Intravenous Microinjections of Zebrafish Larvae to Study Acute Kidney Injury

Published 8/04/2010


We describe a technique of microinjecting the aminoglycoside, gentamicin, into 2 days post-fetilization (dpf) zebrafish larvae to induce acute kidney injury (AKI). We also describe a method for whole mount immunohistochemistry, plastic embedding and sectioning of zebrafish larvae to visualize the AKI mediated damage.

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Cianciolo Cosentino, C., Roman, B. L., Drummond, I. A., Hukriede, N. A. Intravenous Microinjections of Zebrafish Larvae to Study Acute Kidney Injury. J. Vis. Exp. (42), e2079, doi:10.3791/2079 (2010).


In this video article we describe a zebrafish model of AKI using gentamicin as the nephrotoxicant. The technique consists of intravenous microinjections on 2 dpf zebrafish. This technique represents an efficient and rapid method to deliver soluble substances into the bloodstream of zebrafish larvae, allowing for the injection of 15-20 fish per hour. In addition to AKI studies, this microinjection technique can also be used for other types of experimental studies such as angiography. We provide a detailed protocol of the technique from equipment required to visual measures of decreased kidney function. In addition, we also demonstrate the process of fixation, whole mount immunohistochemistry with a kidney tubule marker, plastic embedding and sectioning of the larval zebrafish. We demonstrate that zebrafish larvae injected with gentamicin show morphological features consistent with AKI: edema, loss of cell polarity in proximal tubular epithelial cells, and morphological disruption of the tubule.


Part of the following protocol is based on published methods reported by (Hentschel et al. 2005) and (Weinstein et al. 1995) with slight modifications.

Part 1: Microinjections

Set up in advance for microinjection

  • The fish are injected at 2 days post-fertilization (dpf). Therefore, adult zebrafish are bred 3 nights prior to a planned experiment. Collect embryos and place them in a Petri dish with E3 water (5mM NaCl, 0.17mM KCL, 0.33mM CaCl2, 0.33mM MgSO4 ) at 28.5°C. At the end of the first day remove dead embryos from the Petri dish and separate embryos so that there are 80-100 embryos per Petri dish.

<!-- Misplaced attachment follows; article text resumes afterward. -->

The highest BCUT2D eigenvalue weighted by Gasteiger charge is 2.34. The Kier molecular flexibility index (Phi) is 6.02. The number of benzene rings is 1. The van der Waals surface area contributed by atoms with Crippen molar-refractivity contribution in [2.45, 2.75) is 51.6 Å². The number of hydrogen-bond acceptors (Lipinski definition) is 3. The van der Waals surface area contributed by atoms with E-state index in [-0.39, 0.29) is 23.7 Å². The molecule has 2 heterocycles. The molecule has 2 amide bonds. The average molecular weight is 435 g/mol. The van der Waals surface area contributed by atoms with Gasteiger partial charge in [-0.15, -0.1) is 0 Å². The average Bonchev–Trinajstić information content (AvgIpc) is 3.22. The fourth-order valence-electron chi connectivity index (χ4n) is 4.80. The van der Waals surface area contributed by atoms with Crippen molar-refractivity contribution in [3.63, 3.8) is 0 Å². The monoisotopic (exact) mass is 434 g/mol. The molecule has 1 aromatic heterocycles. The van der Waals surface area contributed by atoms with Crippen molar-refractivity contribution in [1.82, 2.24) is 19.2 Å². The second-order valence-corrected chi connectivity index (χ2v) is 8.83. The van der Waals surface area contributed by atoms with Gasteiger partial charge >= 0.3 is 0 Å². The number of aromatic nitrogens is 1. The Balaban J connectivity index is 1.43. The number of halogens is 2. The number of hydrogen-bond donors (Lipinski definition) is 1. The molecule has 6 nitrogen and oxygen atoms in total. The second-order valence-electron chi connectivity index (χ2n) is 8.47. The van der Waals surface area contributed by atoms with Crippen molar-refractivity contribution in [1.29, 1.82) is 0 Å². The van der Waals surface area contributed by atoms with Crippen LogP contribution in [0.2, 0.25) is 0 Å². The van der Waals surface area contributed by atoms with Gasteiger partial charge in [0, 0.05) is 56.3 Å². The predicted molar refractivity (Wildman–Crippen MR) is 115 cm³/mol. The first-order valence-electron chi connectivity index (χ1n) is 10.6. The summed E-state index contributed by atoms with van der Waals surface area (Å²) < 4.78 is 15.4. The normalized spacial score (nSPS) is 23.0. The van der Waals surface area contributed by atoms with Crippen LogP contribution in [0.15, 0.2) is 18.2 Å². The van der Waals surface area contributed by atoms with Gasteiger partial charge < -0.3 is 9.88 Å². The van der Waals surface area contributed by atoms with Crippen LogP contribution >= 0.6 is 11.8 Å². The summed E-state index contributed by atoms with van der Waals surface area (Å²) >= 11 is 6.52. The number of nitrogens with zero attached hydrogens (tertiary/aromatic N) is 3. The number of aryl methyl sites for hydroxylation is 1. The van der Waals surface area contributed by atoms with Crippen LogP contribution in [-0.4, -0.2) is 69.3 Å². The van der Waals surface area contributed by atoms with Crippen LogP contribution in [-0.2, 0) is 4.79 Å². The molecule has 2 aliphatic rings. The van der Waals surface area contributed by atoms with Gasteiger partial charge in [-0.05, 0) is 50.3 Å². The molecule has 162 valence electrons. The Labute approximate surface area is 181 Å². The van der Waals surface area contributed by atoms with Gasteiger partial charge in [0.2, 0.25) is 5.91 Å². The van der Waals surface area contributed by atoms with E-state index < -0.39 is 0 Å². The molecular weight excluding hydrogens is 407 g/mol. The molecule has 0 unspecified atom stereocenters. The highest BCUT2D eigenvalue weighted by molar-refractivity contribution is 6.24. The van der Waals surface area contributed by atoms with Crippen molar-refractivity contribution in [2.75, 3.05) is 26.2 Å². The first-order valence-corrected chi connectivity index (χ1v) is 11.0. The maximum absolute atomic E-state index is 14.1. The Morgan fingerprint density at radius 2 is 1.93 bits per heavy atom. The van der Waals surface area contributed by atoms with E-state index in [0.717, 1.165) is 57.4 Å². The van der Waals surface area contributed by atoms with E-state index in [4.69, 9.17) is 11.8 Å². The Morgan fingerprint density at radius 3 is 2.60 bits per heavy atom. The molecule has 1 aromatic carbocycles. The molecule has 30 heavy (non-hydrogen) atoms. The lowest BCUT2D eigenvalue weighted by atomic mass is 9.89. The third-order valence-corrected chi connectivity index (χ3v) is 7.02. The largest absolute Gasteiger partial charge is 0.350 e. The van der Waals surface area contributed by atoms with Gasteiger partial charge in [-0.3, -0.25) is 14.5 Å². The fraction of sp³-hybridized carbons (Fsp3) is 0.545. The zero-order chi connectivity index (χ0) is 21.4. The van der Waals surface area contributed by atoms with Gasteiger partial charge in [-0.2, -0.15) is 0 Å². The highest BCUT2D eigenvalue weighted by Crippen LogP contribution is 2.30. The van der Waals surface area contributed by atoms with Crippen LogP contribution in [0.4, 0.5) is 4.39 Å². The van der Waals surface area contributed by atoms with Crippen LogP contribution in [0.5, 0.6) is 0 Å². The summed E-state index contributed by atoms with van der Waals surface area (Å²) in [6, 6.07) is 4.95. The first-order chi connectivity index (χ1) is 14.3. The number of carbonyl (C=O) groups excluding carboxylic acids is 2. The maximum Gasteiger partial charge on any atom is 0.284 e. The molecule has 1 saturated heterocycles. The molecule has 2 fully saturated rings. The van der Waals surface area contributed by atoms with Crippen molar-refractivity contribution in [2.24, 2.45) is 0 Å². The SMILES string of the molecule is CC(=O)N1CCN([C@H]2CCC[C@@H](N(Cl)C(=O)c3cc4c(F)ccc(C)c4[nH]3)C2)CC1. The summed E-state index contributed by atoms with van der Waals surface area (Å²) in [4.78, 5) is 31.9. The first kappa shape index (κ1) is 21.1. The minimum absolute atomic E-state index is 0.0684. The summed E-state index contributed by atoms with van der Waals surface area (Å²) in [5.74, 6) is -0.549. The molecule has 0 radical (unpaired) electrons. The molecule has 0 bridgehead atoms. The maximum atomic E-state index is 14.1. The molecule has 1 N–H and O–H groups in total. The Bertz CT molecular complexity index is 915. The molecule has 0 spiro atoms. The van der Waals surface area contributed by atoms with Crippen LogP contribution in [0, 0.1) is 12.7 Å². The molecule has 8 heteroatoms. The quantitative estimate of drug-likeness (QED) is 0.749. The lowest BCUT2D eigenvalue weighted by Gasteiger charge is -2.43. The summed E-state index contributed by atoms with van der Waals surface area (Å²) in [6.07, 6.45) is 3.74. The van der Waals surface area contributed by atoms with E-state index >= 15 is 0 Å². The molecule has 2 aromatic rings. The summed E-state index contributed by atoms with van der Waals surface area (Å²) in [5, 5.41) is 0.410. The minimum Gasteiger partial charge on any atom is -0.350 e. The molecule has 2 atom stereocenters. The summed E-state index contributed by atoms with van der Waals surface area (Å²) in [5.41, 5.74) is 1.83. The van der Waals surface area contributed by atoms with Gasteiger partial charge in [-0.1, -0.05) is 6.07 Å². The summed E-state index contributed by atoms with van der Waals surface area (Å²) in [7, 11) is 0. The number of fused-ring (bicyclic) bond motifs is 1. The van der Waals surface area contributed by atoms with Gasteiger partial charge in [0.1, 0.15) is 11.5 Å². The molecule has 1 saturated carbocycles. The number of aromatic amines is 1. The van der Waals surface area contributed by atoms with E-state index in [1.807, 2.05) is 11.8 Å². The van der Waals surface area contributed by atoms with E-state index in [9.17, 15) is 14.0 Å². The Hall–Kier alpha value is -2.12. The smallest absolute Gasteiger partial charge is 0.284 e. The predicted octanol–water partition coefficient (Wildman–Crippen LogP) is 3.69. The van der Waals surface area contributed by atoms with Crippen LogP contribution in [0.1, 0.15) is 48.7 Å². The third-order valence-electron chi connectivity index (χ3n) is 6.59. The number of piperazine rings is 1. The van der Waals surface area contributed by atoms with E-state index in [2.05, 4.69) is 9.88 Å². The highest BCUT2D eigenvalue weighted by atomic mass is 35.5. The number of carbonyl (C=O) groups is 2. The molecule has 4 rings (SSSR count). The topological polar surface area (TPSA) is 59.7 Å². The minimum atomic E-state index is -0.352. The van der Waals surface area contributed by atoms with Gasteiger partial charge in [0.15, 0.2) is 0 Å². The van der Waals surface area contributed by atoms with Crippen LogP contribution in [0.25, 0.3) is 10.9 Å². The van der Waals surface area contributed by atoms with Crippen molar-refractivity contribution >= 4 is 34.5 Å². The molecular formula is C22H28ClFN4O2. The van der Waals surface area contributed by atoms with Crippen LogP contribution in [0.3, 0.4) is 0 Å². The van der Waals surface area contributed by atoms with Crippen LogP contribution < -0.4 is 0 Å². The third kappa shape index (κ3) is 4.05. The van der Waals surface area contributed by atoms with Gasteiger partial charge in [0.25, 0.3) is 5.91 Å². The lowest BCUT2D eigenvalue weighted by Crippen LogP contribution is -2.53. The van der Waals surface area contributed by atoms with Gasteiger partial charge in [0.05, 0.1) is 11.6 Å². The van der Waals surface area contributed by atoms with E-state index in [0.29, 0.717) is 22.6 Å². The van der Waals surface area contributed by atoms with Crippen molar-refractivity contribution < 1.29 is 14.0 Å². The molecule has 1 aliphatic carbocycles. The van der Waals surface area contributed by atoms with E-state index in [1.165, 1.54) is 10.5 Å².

• Prepare the glass needles pulling from capillary tubes (4 inches in length, 0.63/ 0.20 OD/ID millimeter (mm) R-6 Custom Glass Tubing Drummond scientific company, Broomall, PA 9-000-3000) with an electrode puller. The tip diameter should be of 10-20 μm. Under a dissecting microscope (Leica S6E), with a permanent marker draw approximately 10 1mm lines along the needle, with the help of a ruler, and store the needles in a large Petri dish on clay ramps.
  • Prepare the holding pipette: Fire-polish the tip of a thin walled borosilicate glass capillary tube (152 mm, 1 / 0.75 OD/ID mm TW100-6, World Precision Instruments, Inc.) in a Bunsen burner flame until the inner diameter of the tip is 0.4-0.5 mm. Such dimension allows for good grip of the yolk sac of a 2 dpf zebrafish larvae. Hold one end of a piece of glass capillary using long forceps, and heat the opposite tip with of the capillary with the Bunsen burner, placing it vertically over the light blue inner cone of the flame, the hottest part, for 1-2 seconds, rolling it to obtain an even melt. Repeat this a few times then examine the capillary under the microscope, on a stage micrometer (Ward's 94 W 9910). This is a critical step, it might be necessary to fire-polish a few holding pipettes and select the appropriate size later, while you are manipulating the larvae. If you are careful, one holding pipette lasts for multiple microinjection sessions.
  • Fill the Manual Microsyringe Pump (MMP, World Precision Instruments, Inc.,) with mineral oil, following the instructions given by the manufacturer. The pipette holder is inserted in a joystick manipulator (Narishige, MN-151), connected with a magnetic stand (Narishige, MN 151) to an iron plate (Narishige, IP).


  • Prepare 20μl of the injection mixture: 2.4μl gentamicin (Sigma-Aldrich G8648, 50mg/ml in saline solution) and 17.6μl 10-kDa lucifer yellow dextran (Invitrogen D1825, (1mg/ml in saline solution). In the control fish the gentamicin is replaced with saline solution. The fluorescent dextran (many different colors can be used) is sufficient to verify the accuracy of the injection and select larvae that have been injected with the nephrotoxicant.